POLICY BRIEF 2016:2
Challenges and Priorities for Peace Operations Partnerships Between the UN and Regional Organizations - the African Union Example


This policy brief explores the challenges and priorities for peace operations partnerships between the United Nations (UN) and regional organizations. In particular, the paper looks at the partnership between the UN and the African Union, as this example is seen to shape our interpretation of what is possible under Chapter 8 (Regional Arrangements) of the UN Charter.

Three considerations are highlighted as explanations for the importance of regional approaches to peace operations: (1) a conflict is rarely isolated within state borders, (2) those who are closer to the problem are often in a better position to understand and influence it, and (3) their proximity ensures that they have a long-term interest in its outcomes. Sometimes, however, the interests of neighbours and other regional actors are so closely interwoven with the dynamics of a particular crisis or conflict that their involvement adds further layers to the complexity of the problem. In such cases, an actor that is further removed from the problem can often play a constructive role when it comes to analysis, mediation or peacekeeping. The policy brief thus notes that there will always be a need to carefully balance the roles and responsibilities of the UN and regional organizations.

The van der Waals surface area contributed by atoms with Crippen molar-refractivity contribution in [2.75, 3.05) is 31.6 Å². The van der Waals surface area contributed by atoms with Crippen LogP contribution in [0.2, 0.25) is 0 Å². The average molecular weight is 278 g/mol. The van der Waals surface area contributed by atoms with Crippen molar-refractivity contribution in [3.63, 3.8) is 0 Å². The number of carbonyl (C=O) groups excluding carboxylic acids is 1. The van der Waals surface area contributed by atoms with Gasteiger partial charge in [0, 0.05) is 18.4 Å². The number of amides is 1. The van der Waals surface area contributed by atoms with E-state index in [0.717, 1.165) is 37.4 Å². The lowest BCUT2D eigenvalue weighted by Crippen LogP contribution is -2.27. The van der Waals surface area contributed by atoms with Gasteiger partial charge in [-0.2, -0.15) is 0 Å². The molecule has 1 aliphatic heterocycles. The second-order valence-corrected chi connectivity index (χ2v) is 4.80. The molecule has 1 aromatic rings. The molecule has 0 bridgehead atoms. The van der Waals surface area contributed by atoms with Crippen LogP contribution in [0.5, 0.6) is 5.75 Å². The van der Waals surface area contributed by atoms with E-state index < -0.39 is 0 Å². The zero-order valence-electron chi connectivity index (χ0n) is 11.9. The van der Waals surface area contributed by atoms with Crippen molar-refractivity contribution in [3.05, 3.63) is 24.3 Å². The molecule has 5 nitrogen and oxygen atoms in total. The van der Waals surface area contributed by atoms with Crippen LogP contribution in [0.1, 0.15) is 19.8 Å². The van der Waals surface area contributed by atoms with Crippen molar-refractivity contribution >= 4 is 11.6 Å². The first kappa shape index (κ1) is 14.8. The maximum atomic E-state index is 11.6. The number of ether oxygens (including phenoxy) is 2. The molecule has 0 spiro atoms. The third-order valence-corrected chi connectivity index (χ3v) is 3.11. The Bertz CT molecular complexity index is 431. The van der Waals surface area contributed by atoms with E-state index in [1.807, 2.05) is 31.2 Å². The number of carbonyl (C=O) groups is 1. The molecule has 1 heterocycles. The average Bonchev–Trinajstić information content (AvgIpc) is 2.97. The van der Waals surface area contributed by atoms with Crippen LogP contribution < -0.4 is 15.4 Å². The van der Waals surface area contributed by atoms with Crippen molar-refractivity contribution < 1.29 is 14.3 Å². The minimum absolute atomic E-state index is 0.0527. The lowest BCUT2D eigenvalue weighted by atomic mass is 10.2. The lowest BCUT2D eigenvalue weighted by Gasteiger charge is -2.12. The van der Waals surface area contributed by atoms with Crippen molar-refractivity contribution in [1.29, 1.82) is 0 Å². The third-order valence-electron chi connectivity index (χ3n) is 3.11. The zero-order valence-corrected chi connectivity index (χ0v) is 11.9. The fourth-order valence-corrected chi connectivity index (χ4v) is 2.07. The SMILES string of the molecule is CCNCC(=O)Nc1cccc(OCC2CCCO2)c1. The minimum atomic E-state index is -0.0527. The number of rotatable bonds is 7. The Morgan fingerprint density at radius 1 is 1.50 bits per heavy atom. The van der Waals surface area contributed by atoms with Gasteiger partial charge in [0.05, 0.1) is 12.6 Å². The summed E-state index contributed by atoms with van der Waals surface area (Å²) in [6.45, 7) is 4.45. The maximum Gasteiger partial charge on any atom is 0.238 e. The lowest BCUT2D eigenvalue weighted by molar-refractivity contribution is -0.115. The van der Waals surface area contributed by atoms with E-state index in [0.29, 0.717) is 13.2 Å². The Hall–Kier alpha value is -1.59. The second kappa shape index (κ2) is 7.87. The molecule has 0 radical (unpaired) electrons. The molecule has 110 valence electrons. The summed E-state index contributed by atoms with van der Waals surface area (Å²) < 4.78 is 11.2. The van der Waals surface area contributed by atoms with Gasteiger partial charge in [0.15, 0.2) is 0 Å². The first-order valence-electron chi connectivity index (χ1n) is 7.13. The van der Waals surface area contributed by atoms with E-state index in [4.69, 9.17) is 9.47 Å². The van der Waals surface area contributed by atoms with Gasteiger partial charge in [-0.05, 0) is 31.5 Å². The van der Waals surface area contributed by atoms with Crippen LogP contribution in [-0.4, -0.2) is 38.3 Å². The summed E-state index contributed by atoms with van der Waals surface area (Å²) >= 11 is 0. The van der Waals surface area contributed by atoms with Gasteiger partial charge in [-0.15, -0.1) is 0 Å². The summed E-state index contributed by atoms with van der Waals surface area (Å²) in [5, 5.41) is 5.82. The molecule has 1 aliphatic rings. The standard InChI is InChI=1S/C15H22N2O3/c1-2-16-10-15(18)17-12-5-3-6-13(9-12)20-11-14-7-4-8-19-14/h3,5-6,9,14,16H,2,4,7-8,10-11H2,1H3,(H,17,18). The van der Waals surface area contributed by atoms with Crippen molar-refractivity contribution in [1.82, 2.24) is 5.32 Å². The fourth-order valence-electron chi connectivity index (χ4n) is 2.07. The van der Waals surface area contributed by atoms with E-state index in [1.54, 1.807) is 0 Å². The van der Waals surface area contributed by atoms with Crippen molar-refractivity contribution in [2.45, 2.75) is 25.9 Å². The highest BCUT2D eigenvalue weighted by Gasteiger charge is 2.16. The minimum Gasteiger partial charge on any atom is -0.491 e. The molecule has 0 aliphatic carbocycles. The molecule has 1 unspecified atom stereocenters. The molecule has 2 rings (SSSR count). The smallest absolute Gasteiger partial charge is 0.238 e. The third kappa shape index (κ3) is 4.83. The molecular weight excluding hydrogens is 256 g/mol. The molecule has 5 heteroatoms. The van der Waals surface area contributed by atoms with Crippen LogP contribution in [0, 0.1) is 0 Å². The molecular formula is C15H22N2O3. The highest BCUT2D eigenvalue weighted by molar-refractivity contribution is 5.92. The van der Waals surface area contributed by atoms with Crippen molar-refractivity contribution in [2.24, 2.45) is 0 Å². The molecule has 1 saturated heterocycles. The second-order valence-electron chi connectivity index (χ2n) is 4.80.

The author of this paper, Dr Cedric de Coning is a senior researcher with the Peace and Conflict Research Group at the Norwegian Institute of International Affairs (NUPI) and a senior advisor on peacekeeping and peacebuilding for the African Centre for the Constructive Resolution of Disputes (ACCORD). He has served on the UN Peacebuilding Fund Advisory Group, with UN DPKO and in UNTAET (Timor Leste). He started his career as a South African diplomat in Washington, D.C., and Addis Ababa. Dr de Coning holds a PhD from the Department of Philosophy at the University of Stellenbosch in South Africa.